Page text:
The Full Line


| December 2001



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Though 60-year-old John Peternell of Albany, Minn., has all 19 of the types of Rumely OilPull tractors ever made, they weren't his first tractors.

He fell in love with old iron while still in high school in the 1950s. His first old tractor was a Hart-Parr that he bought at a machinery auction in Brandon, S.D. 'Two farmers had brought it in to sell at a monthly consignment sale, and before the sale I asked them if they would sell it. It was a really nice tractor with very little wear and new parts with it. They said if I wanted to settle with the clerk and pay $300, that was okay with them. So I did.'

Before the day was over, another implement dealer found out about the pre-sale, and was upset because he had waited all day long for the Hart-Parr to be sold. He offered John $600 for it that day, but John didn't sell. But six months later, the same guy offered him $1,800 for it, so he sold it. 'You have to remember this was in the 1950s, so that was a lot of money. My dad thought it was the smartest thing I ever did,' John says with a laugh.

His second tractor was a Waterloo Boy, 'which was really my first antique tractor, since I kept it.' But his third one - a Rumely OilPull - started him on the road to collecting old iron. 'That was a 16-30 Rumely OilPull. But I don't have that one anymore, and since then I've had a couple of better ones. The one I have now came out of a museum, and still has its original decals.'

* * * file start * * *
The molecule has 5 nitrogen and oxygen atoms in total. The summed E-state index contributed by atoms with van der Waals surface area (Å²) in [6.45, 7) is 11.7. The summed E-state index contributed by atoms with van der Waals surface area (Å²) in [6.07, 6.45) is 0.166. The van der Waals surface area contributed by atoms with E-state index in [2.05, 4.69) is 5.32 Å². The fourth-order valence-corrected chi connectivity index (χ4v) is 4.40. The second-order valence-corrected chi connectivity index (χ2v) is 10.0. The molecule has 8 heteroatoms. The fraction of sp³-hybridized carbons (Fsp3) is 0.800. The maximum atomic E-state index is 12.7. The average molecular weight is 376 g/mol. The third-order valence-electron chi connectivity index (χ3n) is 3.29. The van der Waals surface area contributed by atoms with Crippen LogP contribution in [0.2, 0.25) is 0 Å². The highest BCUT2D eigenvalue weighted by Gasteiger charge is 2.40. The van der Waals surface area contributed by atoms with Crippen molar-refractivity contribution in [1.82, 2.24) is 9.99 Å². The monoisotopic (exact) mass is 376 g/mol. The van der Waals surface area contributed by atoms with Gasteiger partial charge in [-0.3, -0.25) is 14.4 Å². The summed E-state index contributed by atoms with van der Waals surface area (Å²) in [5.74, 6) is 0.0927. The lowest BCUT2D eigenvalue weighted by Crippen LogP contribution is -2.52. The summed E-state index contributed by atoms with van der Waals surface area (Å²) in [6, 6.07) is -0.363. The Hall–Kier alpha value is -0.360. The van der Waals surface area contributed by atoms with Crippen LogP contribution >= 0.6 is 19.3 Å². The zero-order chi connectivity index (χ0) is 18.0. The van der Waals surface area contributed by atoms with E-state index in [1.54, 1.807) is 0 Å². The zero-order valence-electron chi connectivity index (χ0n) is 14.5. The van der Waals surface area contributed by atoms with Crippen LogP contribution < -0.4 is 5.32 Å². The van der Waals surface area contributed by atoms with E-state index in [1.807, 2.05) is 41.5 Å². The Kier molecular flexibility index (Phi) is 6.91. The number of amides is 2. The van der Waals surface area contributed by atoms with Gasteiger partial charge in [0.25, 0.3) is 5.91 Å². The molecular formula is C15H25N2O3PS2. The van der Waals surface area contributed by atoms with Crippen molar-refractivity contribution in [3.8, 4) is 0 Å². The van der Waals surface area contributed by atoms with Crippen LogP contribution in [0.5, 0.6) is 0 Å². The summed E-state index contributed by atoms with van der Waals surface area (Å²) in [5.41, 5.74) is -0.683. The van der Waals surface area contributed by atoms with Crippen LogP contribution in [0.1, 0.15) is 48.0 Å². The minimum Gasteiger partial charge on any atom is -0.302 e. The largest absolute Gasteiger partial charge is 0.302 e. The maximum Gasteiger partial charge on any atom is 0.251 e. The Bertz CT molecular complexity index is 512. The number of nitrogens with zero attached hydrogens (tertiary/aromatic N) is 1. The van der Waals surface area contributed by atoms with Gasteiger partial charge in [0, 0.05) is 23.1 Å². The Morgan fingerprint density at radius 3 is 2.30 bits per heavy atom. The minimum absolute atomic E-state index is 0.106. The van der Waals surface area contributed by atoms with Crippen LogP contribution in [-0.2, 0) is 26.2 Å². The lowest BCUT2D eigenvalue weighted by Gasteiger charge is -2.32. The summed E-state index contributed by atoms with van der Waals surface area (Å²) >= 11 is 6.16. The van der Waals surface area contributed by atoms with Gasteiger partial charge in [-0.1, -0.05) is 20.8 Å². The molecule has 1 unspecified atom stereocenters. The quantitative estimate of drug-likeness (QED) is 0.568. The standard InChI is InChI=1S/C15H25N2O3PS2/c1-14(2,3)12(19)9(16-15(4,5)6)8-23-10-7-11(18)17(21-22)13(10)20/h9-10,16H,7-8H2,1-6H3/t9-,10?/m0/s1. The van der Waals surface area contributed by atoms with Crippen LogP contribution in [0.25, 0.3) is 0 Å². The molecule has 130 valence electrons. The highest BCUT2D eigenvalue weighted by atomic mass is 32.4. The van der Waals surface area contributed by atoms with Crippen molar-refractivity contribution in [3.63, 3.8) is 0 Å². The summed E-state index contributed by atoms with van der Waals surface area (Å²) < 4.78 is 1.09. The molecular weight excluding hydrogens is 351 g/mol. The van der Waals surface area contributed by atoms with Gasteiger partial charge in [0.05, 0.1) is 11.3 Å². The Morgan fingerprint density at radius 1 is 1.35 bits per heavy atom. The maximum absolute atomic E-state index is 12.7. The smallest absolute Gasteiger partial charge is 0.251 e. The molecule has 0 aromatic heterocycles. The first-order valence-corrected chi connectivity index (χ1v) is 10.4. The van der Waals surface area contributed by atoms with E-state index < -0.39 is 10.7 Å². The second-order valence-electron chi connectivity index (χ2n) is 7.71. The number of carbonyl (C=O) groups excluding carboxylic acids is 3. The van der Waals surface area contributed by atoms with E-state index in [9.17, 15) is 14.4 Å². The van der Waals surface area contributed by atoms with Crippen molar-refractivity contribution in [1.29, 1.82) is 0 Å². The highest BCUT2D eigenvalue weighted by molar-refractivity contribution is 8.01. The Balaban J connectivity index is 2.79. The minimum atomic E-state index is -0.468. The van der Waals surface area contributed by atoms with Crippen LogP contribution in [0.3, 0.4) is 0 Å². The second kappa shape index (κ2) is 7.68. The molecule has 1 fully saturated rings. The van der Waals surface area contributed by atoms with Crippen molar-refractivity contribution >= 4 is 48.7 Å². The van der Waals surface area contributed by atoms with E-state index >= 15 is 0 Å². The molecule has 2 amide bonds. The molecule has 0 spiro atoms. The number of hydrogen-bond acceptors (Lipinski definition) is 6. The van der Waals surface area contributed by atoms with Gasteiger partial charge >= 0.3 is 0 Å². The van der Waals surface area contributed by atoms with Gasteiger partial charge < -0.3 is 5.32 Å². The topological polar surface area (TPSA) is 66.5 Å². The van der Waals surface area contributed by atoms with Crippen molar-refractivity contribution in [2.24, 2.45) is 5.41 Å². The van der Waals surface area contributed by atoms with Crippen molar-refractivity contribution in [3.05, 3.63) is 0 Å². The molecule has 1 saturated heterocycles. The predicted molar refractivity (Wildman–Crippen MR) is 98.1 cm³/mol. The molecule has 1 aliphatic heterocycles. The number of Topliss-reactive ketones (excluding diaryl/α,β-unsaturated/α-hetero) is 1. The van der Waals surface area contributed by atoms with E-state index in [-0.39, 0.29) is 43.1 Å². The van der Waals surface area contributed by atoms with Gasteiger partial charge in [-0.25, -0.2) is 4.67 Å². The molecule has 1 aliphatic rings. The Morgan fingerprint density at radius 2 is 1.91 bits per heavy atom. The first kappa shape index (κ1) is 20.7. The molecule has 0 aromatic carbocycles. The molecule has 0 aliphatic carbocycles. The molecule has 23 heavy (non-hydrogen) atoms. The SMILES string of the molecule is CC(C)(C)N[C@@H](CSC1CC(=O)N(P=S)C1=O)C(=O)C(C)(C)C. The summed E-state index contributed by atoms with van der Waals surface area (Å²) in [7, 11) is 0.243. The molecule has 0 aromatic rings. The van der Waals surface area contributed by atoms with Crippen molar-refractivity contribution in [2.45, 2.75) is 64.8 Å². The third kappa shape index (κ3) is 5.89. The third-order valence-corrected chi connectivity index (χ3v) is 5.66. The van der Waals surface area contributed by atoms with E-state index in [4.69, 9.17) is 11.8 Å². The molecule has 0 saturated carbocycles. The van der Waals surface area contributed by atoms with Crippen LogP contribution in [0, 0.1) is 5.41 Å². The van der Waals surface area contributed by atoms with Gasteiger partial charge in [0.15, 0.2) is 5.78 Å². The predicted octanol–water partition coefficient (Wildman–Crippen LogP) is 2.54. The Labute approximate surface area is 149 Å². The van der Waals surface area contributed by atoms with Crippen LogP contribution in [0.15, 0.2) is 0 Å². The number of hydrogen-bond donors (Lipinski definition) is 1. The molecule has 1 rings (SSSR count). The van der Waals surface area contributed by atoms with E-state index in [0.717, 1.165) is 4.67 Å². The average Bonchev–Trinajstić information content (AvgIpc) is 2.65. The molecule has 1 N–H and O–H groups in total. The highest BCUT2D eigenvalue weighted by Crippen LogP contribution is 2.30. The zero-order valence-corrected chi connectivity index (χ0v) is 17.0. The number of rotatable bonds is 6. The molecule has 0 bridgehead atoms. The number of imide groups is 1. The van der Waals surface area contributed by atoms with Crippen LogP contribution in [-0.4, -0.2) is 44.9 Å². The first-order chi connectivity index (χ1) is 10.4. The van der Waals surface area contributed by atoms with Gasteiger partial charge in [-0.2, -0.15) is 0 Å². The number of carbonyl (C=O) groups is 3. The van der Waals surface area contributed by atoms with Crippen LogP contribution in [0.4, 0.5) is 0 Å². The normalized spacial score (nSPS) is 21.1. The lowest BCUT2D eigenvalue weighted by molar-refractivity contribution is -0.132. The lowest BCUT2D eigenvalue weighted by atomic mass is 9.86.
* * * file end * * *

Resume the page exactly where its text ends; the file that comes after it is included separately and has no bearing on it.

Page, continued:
The 16-30 was one of the two Rumely OilPulls John had when he and his wife Lou Ann started the Albany Pioneer Days in 1975. 'I always thought the OilPulls were a fascinating tractor. I don't believe they were necessarily the very best big tractor, but the company sold quite a number of them. They burned kerosene quite efficiently, probably better than a lot of other ones. It's just like a lot of other things. You kind of take a liking to one or the other, and you kind of stay with it.'

The 16-30 Rumely OilPull John bought during the 1960s but then his collecting sped up a bit. 'I didn't plan on collecting them all.' But then he started making friends with other old Rumely collectors, and collecting some of the Rumelys, and when he discovered he had already bought some of the most difficult OilPulls to find, 'I thought maybe I could find the rest of the set.' The Rumelys were offered in heavyweight models, like the 30-60 OilPull, or the lightweight models, like the 30-50, which is one of the most difficult of all of them to find. Other difficult OilPulls to find include the 25-45 and 30-50 models. Though there are a number of distinctions between the lightweights and the heavyweights, the easiest to see is the gearing: heavyweights have all open gears, and the lightweights all have gears running in oil.